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The blacker the berry the bigger the fool

Brad Blomstrom | Tuesday, March 17, 2009

For the first 15 years of my life, I wandered aimlessly through an analog wasteland, losing hope after generation upon generation of mobile phones failed to plug me into the so-called “Information Superhighway.” Sure, I found phones that could make crystal clear calls and wouldn’t shatter when I dropped them. I wasn’t forced to hoard quarters and find pay phones in order to get in touch with someone when I wasn’t home. Nonetheless, every text message I tapped out in T9 caused a feeling of hollowness to grow within me. Something was missing from my cell phone, but I couldn’t quite put my finger on it. Little did I know that “it” was a little, white trackball.

When the BlackBerry arrived in 2002, I soon realized that it represented the final link between the human and the Divine. I am convinced that if Michelangelo were alive and painting today, Adam’s outstretched hand on the ceiling of the Sistine Chapel would feature three fingers tightly wrapped around this wondrous device. At long last, I feel truly connected to the world around me. In my pre-BlackBerry life (or what I like to refer to as the “Dark Ages”), I had to log on to a computer to check my e-mail. Eww. How 1990s is that?

Never mind that Research in Motion created the BlackBerry for traveling business people; I clearly need one. I am a college student, and that means that I receive extremely important emails that require action A.S.A.P. (Did you know that this Friday is Salsa Funk Nightclub Night at Legends, btw? No, you didn’t. You don’t get Notre Dame Gmail on your pathetic Motorola).

Furthermore, my Facebooking has improved exponentially since I got my BlackBerry. I give status updates in real-time now (Currently: “The Daft Punk is venting his disdain for inferior people with inferior phones”). I’ve cut my average wall-to-wall response time down to 3.7 minutes, and I now adhere to a strict R.S.V.P. policy for all event and group invitations. Side note – you’re welcome, “Need Numbers: Lost My Phone While Drunk” groups. Without me, you’d have zero responses. Maybe next time you’ll think about getting a real phone instead. But I digress.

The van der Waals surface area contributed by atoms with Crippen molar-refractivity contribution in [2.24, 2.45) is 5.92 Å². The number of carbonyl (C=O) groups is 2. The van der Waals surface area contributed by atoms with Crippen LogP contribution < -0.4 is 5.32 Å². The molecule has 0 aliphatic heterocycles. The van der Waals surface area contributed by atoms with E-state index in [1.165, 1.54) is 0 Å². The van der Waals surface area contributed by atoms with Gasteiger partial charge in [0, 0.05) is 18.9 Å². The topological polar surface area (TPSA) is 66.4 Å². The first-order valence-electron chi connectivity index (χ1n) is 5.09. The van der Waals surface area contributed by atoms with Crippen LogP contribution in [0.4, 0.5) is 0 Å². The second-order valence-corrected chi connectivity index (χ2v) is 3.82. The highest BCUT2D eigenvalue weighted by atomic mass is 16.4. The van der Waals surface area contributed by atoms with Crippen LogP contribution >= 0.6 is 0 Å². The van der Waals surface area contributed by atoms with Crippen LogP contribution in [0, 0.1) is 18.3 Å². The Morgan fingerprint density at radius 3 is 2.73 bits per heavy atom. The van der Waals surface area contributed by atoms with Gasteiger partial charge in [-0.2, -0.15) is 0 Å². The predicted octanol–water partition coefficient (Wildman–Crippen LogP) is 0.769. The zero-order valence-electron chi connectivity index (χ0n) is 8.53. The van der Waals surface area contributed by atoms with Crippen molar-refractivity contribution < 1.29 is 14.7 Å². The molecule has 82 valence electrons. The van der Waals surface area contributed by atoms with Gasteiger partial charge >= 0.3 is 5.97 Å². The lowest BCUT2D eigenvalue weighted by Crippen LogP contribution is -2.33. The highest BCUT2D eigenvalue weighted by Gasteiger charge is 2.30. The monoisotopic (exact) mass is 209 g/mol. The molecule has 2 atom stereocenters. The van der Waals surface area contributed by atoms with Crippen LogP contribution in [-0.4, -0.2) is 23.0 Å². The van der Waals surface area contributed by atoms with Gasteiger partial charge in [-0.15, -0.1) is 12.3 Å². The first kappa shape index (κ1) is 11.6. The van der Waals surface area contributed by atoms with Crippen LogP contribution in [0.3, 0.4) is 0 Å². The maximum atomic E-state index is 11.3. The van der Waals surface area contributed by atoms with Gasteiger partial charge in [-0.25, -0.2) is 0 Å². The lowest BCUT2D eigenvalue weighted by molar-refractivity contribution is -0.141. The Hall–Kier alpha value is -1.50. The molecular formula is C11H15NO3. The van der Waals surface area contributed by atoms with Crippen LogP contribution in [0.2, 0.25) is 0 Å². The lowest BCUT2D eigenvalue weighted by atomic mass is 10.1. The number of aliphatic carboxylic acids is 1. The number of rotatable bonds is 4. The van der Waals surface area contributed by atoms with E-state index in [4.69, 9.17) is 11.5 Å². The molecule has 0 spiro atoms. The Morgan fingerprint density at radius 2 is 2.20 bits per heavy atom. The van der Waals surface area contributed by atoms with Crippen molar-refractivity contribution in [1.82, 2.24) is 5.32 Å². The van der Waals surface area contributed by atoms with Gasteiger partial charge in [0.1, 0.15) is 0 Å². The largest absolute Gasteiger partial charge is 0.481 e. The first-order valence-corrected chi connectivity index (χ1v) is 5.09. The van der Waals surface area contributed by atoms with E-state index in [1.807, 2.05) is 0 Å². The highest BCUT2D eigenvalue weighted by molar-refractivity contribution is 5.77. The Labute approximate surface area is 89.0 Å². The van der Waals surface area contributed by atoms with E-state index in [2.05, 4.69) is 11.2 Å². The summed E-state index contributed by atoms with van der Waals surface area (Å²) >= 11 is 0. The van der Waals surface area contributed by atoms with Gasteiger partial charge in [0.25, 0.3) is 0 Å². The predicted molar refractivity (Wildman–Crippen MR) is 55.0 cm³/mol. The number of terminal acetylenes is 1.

Thank God I have my BlackBerry. Otherwise, I’d be forced into second class citizenship and would be excluded from the conversations of Notre Dame’s power elite. To offer you a concrete example from my semester abroad in London, take a conversation I held with my girlfriend at the time and two other people (N.B. The Daft Punk has made up a lot of stories in his day, but this one is pretty much the truth). Three of the four people in the room had BlackBerries. I, unfortunately, had left mine in the States because I didn’t think the BlackBerry culture had taken over London yet. In less than five minutes the three cool people in the room were BBM-ing (BlackBerry Messaging, for the ignorant layperson) instead of talking, while I just sat there and contemplated my miserable existence. I knew I was outclassed, and I cried myself to sleep for the rest of my time on that horrible island.

To be honest, the best part about my BlackBerry is that it has made me a better man. It’s taught me how to communicate in ways I’d never dreamed possible, and has taught me which people to eliminate from my social circles. In a moment of weakness, I started dating a girl who didn’t have a BlackBerry. Although we got along well and she was a wonderful person in many respects, after a few weeks it became obvious that things just weren’t working out. She kept asking stupid questions like, “What is BrickBreaker?” and “How do you even use that keyboard?” I didn’t say anything about it at the time, (The Daft Punk has some class, mind you), but I wanted to scream at her: “I have a BlackBerry, which means my time is valuable! Do you think I really have the luxury of wasting precious seconds and oxygen answering inane questions like those? Go call your mom with your Razr and check your e-mail using America Online.” You better believe that relationship didn’t last. Social Darwinism got a bad rap in the 1800s but it really came through in the clutch for me there.

Listen, I’d love to stay and chat, but … wait, who am I kidding? You could tell I was done with this conversation two minutes ago when I quit listening to you and started scrolling through the message boards on my favorite Web site, CrackBerry.com. For a glimpse of my awesomeness, search the website to see how I was willing to be hit with 100 paintballs on my bare chest in order to get a BlackBerry Storm. Shoot me a BBM sometime and maybe we’ll discuss it. Until then, enjoy the SMS world. Loser.

Sent via BlackBerry by AT&T.

Brad Blomstrom is a senior majoring in Finance & Economics. He is

currently wandering the analog

wasteland but is excited to join the BlackBourgeoisie this summer. He can be contacted at bblomstr@nd.edu

The views expressed in this column are those of the author and not

necessarily those of The Observer.